Linux founder Linus Torvalds has told the BBC that he is seeking professional help to become more empathetic towards fellow developers, but admits he may have to “fake it until I make it”.
Mr Torvalds stepped back from his role heading the organisation, following accusations of bullying and rudeness.
He admitted to bad behaviour but added that the Linux community also has to look at the way it conducts itself.
He told the BBC it had become “a morass of nastiness”.
Mr Torvalds developed the first version of the Linux operating system while studying at the University of Helsinki, Finland in 1991.
He has always had a reputation as someone who provides blunt feedback to engineers, with expletive-laden emails, once describing an Intel fix as “complete and utter garbage”.
In a TED (Technology, Entertainment, Design) Talk in 2016, he spoke openly about how even as a child he was not a “people person”.
The Linux kernel – the code that lets software and hardware work together – has since been through many revisions and now powers many of the world’s web servers, including those of Google, PayPal, Amazon and eBay. It is also behind the two billion mobile phones using Android.
Mr Torvalds oversees every line of code added to the kernel, but in recent years the male-dominated community has become increasingly divided.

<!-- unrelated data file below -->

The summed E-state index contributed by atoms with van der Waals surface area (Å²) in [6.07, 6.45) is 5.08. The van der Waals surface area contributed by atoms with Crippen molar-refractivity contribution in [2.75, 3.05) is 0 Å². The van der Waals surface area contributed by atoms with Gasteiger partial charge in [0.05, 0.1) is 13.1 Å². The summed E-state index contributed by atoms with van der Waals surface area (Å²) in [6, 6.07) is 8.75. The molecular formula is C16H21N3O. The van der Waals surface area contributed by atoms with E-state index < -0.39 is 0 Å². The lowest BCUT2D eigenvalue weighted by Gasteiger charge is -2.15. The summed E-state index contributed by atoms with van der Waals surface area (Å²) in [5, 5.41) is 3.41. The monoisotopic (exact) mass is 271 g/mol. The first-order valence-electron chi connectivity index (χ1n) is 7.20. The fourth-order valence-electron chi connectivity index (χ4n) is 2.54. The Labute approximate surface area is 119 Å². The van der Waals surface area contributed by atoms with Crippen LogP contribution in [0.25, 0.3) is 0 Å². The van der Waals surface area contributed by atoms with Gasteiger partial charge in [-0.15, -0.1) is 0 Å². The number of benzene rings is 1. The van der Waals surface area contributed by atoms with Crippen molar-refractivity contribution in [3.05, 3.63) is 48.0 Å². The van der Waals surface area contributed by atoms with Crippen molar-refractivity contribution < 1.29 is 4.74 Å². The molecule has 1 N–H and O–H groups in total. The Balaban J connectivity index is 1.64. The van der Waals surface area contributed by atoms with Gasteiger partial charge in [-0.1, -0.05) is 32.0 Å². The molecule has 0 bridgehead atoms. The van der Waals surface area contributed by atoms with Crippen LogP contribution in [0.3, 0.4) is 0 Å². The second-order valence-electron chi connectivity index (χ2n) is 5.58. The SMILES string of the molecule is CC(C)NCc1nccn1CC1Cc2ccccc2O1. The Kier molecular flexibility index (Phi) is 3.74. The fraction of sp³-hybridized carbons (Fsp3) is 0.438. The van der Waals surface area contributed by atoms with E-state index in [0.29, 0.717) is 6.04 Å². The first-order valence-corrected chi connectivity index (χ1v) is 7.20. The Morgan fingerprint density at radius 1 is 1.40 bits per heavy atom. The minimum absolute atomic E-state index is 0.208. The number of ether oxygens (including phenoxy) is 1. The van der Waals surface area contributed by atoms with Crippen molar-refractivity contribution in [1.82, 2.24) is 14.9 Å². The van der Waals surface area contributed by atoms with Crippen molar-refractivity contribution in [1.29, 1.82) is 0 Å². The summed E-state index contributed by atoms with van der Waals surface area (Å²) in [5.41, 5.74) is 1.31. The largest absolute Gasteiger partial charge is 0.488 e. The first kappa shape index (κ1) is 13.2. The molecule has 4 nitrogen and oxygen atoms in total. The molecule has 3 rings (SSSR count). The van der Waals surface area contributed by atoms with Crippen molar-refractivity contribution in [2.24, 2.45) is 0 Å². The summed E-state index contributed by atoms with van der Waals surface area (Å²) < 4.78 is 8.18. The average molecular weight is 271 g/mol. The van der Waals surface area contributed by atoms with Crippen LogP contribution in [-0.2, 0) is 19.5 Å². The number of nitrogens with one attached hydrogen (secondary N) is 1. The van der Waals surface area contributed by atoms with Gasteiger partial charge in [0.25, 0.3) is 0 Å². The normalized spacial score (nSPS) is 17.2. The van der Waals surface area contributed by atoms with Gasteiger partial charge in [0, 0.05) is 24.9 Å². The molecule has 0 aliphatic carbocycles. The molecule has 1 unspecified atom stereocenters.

Rows about sexism and rudeness led to the creation of a Code of Conflict (CoC) in 2015 which was short – simply recommending people “be excellent to each other”.
That has now been replaced by a more detailed Code of Conduct – which retains the acronym, but attempts to be more inclusive and eliminate insulting and derogatory comments and behaviour.
In an exclusive email to the BBC, Mr Torvalds shared his thoughts on his decision to temporarily step aside, the controversy behind the CoC, and the defects of the community he set up.
“So I’ve obviously long been on record as wanting to deal with the technical side, and not really wanting to get involved in most other discussions.
“Because technology is what I have always found interesting. People? Not my forte. Never has been, clearly. If you watched that TED talk, you’ll know I wasn’t a people person even as a child.
“And if you have read any of the recent stories, you will now know at least one other reason why I’ve wanted to stay away from that whole discussion. Because it’s not just my lack of people skills. It’s the discussions themselves.